Democratic strategists and political experts say Warren’s growing clout could shift the caucus to the left, especially on economic and financial regulatory issues.
“Ted Kennedy was able to lead his party on a lot of issues and Elizabeth Warren has that potential,” Ferson said. “She’s not at a point where she’s able to drive the Democratic debate on legislation, but she will be after this cycle.”
Warren has sent out several fundraising emails on behalf of Democratic candidates. In one recent email, donors were offered the chance to participate in a contest to have lunch with her if they gave to Sen. Jeanne Shaheen’s (D-N.H.) campaign by a certain deadline.
A Shaheen spokesman said Warren has been very helpful, particularly with online fundraising.
Warren has used her swelling national profile to steer funds to fellow women senators running in conservative-leaning states such as North Carolina and Louisiana.
She warned in an email to potential donors that Democrats would have a very difficult time keeping control of the upper chamber if Landrieu, Kay Hagan and Shaheen lost in November.
She touted their votes for legislation to expand background checks for gun purchases, an issue the candidates themselves might not play so prominently back home.
Warren praised them for taking “tough votes to make sure another tragedy like Sandy Hook doesn’t happen again.”
An email she sent to donors before the Dec. 31 filing deadline urged them to give to Sens. Al Franken (D-Minn.), Pryor and Shaheen.
“Mark's opponent is a Tea Party darling who wants to repeal the Affordable Care Act, privatize Social Security, and turn Medicare into a voucher program,” she wrote in reference to Rep. Tom Cotton (R-Ark.).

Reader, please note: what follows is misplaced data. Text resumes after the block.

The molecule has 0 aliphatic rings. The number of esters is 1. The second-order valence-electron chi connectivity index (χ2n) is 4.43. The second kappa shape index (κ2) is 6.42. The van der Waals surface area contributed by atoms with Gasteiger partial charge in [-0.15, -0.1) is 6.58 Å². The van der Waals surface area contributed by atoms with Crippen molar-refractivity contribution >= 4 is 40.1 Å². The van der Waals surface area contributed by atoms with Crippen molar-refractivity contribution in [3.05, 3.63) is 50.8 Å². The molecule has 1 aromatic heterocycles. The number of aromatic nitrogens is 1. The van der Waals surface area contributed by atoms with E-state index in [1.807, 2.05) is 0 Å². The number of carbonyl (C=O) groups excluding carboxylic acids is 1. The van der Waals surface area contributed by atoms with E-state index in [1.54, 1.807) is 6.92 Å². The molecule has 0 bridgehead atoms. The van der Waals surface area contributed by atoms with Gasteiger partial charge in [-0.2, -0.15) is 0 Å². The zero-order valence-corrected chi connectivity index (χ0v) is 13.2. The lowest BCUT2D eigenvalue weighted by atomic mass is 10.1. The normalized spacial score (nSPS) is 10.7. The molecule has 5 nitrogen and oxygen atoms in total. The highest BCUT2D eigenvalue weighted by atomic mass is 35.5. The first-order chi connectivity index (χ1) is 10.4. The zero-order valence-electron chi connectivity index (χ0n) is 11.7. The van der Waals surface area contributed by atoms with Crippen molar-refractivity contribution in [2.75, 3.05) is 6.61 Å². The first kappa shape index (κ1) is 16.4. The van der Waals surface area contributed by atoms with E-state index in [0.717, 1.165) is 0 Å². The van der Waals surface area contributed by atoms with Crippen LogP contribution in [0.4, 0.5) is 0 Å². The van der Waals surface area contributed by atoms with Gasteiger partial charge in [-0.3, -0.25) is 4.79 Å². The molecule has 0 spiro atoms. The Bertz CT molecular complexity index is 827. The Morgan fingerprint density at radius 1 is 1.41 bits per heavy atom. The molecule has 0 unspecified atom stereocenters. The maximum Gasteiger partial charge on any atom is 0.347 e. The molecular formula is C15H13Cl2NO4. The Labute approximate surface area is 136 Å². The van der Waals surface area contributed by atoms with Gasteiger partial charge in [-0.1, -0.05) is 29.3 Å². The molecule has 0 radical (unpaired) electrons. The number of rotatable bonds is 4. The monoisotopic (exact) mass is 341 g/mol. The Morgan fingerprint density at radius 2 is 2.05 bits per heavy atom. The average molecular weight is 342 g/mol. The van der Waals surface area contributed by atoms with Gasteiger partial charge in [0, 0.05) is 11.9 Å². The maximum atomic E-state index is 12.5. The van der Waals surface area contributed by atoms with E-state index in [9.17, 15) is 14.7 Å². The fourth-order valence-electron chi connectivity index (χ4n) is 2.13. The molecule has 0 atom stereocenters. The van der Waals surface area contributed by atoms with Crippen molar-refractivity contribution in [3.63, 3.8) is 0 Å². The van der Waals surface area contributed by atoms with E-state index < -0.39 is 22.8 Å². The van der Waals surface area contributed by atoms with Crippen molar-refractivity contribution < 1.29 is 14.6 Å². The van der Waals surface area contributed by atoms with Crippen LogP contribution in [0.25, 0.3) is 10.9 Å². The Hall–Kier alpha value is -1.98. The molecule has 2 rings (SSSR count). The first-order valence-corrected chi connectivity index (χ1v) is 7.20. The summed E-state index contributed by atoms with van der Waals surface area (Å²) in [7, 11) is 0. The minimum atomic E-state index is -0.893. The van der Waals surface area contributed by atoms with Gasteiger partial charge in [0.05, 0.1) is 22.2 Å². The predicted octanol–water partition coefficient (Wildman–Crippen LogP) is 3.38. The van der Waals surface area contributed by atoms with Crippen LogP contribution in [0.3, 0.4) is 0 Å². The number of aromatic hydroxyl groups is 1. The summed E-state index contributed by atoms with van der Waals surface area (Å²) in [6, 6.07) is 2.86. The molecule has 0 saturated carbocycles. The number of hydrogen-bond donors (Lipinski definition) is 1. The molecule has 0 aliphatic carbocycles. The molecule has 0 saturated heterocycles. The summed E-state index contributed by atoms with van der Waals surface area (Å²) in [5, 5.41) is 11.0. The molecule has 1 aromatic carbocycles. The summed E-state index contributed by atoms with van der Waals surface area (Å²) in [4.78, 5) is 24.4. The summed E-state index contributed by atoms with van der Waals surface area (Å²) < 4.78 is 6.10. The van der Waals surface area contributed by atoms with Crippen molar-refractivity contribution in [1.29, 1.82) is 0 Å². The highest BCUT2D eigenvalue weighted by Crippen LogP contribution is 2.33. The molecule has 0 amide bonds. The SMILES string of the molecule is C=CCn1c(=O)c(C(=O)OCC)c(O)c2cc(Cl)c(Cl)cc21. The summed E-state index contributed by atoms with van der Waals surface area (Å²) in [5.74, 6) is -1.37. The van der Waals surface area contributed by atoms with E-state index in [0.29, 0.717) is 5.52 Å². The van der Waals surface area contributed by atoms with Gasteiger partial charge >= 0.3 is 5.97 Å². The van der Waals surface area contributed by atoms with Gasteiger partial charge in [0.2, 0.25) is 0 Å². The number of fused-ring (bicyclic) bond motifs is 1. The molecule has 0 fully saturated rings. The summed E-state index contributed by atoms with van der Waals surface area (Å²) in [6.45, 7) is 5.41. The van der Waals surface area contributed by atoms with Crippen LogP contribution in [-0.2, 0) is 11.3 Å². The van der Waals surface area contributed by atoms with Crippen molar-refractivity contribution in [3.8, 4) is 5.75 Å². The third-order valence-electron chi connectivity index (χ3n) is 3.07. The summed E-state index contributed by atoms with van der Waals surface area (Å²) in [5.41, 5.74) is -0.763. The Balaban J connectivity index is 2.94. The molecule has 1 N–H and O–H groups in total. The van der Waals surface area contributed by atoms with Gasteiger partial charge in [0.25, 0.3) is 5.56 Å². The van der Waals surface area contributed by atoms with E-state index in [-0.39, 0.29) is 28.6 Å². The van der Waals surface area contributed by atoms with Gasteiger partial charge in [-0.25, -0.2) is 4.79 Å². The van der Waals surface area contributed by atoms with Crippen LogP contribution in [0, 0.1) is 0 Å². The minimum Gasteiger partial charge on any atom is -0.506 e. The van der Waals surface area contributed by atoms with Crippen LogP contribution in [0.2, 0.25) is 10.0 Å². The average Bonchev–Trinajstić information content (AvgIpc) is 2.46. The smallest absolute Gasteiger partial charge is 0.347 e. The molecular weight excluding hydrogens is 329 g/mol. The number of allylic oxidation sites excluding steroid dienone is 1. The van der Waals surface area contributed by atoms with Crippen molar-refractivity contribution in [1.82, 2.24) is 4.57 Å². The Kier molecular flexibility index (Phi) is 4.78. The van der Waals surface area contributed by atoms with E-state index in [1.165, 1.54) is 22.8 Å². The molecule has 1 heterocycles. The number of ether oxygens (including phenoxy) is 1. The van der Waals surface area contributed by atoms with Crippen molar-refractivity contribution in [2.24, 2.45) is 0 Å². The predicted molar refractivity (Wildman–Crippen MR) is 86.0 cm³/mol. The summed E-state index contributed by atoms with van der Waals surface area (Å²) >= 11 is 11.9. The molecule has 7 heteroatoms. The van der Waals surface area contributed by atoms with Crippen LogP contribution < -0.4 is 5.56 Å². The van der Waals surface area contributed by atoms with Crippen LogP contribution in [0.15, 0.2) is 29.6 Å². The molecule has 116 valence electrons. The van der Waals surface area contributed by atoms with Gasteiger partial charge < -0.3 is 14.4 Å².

A spokeswoman for Warren said she is focused on keeping Democrats in the Senate majority.
"Sen. Warren is working to support 2014 candidates because she believes it is critical for Democrats to maintain control of the Senate," said Lacey Rose.
Other leading Democrats are also contributing heavily to the cause.
Senate Majority Leader Harry Reid (D-Nev.) has given $235,000 directly to Senate Democratic candidates this cycle through his leadership PAC, the Searchlight Leadership Fund, according to FEC records.
Senate Majority Whip Dick Durbin (D-Ill.) has given more than $1 million to the DSCC, according to a campaign spokesman.
Democratic strategists say Warren’s contributions are impressive for a freshman lawmaker. They note her presence on the campaign trail is crucial to the Democratic campaign strategy, which is built around appealing to women voters.
“The kind of money she can draw in is critical in states like that,” said David Paleologos, the director of the political research center at Suffolk University in Boston. “If Democrats win in those states they’ll certainly feel a need to reciprocate.”
A Democratic aide noted that Bill Clinton has also helped Democratic candidates. He raised $1 million in a weekend of fundraisers for Pryor in March of last year and helped raise $700,000 for candidate Alison Lundergan Grimes in Kentucky in February.